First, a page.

The Handmaid’s Tale by Margaret Atwood ~Goodreads~
Published by Vintage 1998
Paperback 320 pages ~The Book Depository~
The Republic of Gilead offers Offred only one function: to breed. If she deviates, she will, like dissenters, be hanged at the wall or sent out to die slowly of radiation sickness. But even a repressive state cannot obliterate desire- neither Offred’s nor that of the two men on which her future hangs.
After a shaky start to me reading this book, I found myself being utterly sucked into Offred’s world. I know I seem to give a high rating for the books I read but its very rare that I read a “bad” book and there’s no exception with this- its worth the five stars I’ve given it!
Atwood has the ability of grabbing hold of you within this eerie dystopian world. She’s very abrupt with her writing and every word and phrase has such a powerful meaning, even if you don’t understand it at first. It’s a book you ponder over as there’s so much to think about and understand.
Set in the near future it feels like history is repeating itself, the government is overthrown and women in society are stripped of their rights. Their jobs and wealth are taken away, everything is given to their next of kin- husbands, father’s, son’s. What sucks you into this dystopian story is the fact it could happen, all of it is possible and if anything its quite terrifying. In my opinion this is above the other dystopian books I’ve read and I certainly think the reason for this is because the situation isn’t hard to imagine, compared to other novels in the same genre with mystical creatures and advanced technology we can’t comprehend.
Like I said to begin with it takes a while to adjust to this novel but as this oppressive world is built up around you as Offred’s story unfolds. Her job, money and family taken. She is left in the hands of the Commander, the Wives, servants and other Handmaid’s that dress in red. Their sole purpose is to breed, but if they don’t the consequences aren’t what anyone wants.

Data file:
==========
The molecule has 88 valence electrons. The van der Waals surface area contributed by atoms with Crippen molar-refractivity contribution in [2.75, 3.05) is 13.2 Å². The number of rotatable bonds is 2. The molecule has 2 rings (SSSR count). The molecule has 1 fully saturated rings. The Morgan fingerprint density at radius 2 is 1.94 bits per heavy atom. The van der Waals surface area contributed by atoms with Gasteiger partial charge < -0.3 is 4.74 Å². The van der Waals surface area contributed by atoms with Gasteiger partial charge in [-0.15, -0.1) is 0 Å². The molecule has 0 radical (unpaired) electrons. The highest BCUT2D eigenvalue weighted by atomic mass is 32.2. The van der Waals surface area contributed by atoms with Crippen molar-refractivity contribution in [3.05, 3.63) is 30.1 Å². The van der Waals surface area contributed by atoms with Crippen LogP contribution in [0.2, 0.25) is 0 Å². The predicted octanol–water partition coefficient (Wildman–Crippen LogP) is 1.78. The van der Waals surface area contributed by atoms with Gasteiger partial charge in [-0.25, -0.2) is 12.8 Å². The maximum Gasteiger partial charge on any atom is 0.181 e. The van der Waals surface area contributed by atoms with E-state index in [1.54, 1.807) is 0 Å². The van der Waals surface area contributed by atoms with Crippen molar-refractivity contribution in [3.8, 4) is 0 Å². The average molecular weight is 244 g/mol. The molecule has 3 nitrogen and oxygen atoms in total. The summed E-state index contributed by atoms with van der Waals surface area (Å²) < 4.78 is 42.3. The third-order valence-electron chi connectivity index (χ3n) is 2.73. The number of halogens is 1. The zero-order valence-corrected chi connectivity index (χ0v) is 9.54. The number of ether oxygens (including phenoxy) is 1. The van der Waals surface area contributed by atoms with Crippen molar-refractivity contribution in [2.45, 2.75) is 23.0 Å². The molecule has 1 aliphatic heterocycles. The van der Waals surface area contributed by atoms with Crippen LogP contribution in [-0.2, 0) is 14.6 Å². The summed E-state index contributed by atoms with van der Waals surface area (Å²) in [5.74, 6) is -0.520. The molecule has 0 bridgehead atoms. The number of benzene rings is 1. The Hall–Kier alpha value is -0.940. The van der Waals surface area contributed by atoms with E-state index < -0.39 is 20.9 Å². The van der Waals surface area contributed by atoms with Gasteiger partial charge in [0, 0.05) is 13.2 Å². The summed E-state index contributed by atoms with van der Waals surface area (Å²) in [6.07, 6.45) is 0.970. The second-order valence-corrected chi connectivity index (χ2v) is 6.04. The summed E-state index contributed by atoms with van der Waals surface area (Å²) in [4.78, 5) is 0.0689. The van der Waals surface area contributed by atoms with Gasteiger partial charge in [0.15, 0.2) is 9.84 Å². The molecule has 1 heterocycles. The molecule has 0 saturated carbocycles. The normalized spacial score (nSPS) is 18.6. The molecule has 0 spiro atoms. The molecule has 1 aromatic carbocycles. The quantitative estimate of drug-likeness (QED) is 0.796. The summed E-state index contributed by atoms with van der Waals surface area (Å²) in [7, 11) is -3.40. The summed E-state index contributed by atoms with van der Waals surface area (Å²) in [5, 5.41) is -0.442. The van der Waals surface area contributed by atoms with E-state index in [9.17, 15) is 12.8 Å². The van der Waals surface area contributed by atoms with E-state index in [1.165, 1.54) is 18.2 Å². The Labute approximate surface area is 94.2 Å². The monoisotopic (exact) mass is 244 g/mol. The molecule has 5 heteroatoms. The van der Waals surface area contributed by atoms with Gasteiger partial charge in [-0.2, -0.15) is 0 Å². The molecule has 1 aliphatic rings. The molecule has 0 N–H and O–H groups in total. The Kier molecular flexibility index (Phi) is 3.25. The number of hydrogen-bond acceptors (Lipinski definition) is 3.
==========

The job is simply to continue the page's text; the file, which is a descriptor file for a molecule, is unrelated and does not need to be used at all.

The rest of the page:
Within each chapter there are flickers of hope for Offred, offers that are hard to refuse. A choice between the hard and easy way, not a decision to be taken likely in an environment of spies and untrustworthy acquaintances. There’s no point in making friends with the other Handmaid’s as you’ll never know if they’ll be there with you tomorrow or not, everything appears to be so temporary. There’s desperation in Offred, she’s lonely and misses her family- she misses being loved and intimate with someone. Being isolated an restricted to who she can and cannot talk to is so hard to fully understand and yet it is accepted as the norm.
This novel does have an ambiguous ending which has put off readers and resulted in not such a high rating from some reviewers. For me I both loved and hated that it was ambiguous, but at the same time its so fitting for it to be this way. Of course I want to know what happened with Offred, I want to know if she’s okay, whether all her struggles were worth it in the end, so yes I was frustrated that Atwood did not provide this. However, having the ending open to interpretation gives the reader a sense of hope and wonder towards Offred. It felt like in the end a connection formed, like a friendship that drifts apart. Even though we don’t know how they are, we still care and hope they’re well- this is the same of my feelings towards Offred.
A very powerful novel that I’m not going to forget and one I will return to sometime later in life.